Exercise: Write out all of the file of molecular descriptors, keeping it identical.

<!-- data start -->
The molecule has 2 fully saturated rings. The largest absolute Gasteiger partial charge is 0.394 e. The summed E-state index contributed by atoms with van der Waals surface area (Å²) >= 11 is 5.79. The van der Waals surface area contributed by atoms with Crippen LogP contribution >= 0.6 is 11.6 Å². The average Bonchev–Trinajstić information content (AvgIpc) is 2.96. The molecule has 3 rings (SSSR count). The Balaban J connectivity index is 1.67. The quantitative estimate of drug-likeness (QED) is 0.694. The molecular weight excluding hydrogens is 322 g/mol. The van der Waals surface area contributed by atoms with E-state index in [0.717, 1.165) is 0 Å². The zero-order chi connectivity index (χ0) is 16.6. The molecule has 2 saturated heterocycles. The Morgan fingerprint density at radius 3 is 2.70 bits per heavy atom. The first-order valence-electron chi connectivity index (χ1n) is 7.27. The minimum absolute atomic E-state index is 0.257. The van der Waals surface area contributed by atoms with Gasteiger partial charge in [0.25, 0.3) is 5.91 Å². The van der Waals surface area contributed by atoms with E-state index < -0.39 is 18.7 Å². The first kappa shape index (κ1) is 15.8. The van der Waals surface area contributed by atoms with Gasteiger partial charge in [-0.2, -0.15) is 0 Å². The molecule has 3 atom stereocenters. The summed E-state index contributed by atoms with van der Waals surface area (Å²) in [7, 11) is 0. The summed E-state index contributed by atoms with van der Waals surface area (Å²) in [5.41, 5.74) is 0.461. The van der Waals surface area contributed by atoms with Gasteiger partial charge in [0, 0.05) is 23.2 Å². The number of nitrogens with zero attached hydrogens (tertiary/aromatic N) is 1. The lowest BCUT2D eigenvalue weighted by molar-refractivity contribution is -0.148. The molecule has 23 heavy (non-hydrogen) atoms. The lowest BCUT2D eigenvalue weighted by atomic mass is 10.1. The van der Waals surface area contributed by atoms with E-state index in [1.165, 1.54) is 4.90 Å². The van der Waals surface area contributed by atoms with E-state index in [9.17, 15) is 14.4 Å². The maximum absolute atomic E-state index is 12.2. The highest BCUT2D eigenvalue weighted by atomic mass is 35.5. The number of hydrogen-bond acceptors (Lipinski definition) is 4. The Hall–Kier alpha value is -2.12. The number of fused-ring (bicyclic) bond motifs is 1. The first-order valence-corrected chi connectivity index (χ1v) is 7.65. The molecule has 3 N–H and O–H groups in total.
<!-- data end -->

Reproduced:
The molecule has 2 fully saturated rings. The largest absolute Gasteiger partial charge is 0.394 e. The summed E-state index contributed by atoms with van der Waals surface area (Å²) >= 11 is 5.79. The van der Waals surface area contributed by atoms with Crippen LogP contribution >= 0.6 is 11.6 Å². The average Bonchev–Trinajstić information content (AvgIpc) is 2.96. The molecule has 3 rings (SSSR count). The Balaban J connectivity index is 1.67. The quantitative estimate of drug-likeness (QED) is 0.694. The molecular weight excluding hydrogens is 322 g/mol. The van der Waals surface area contributed by atoms with E-state index in [0.717, 1.165) is 0 Å². The zero-order chi connectivity index (χ0) is 16.6. The molecule has 2 saturated heterocycles. The Morgan fingerprint density at radius 3 is 2.70 bits per heavy atom. The first-order valence-electron chi connectivity index (χ1n) is 7.27. The minimum absolute atomic E-state index is 0.257. The van der Waals surface area contributed by atoms with Gasteiger partial charge in [0.25, 0.3) is 5.91 Å². The van der Waals surface area contributed by atoms with E-state index < -0.39 is 18.7 Å². The first kappa shape index (κ1) is 15.8. The van der Waals surface area contributed by atoms with Gasteiger partial charge in [-0.2, -0.15) is 0 Å². The molecule has 3 atom stereocenters. The summed E-state index contributed by atoms with van der Waals surface area (Å²) in [7, 11) is 0. The summed E-state index contributed by atoms with van der Waals surface area (Å²) in [5.41, 5.74) is 0.461. The van der Waals surface area contributed by atoms with Gasteiger partial charge in [0, 0.05) is 23.2 Å². The number of nitrogens with zero attached hydrogens (tertiary/aromatic N) is 1. The lowest BCUT2D eigenvalue weighted by molar-refractivity contribution is -0.148. The molecule has 23 heavy (non-hydrogen) atoms. The lowest BCUT2D eigenvalue weighted by atomic mass is 10.1. The van der Waals surface area contributed by atoms with E-state index in [1.165, 1.54) is 4.90 Å². The van der Waals surface area contributed by atoms with E-state index in [9.17, 15) is 14.4 Å². The maximum absolute atomic E-state index is 12.2. The highest BCUT2D eigenvalue weighted by atomic mass is 35.5. The number of hydrogen-bond acceptors (Lipinski definition) is 4. The Hall–Kier alpha value is -2.12. The number of fused-ring (bicyclic) bond motifs is 1. The first-order valence-corrected chi connectivity index (χ1v) is 7.65. The molecule has 3 N–H and O–H groups in total.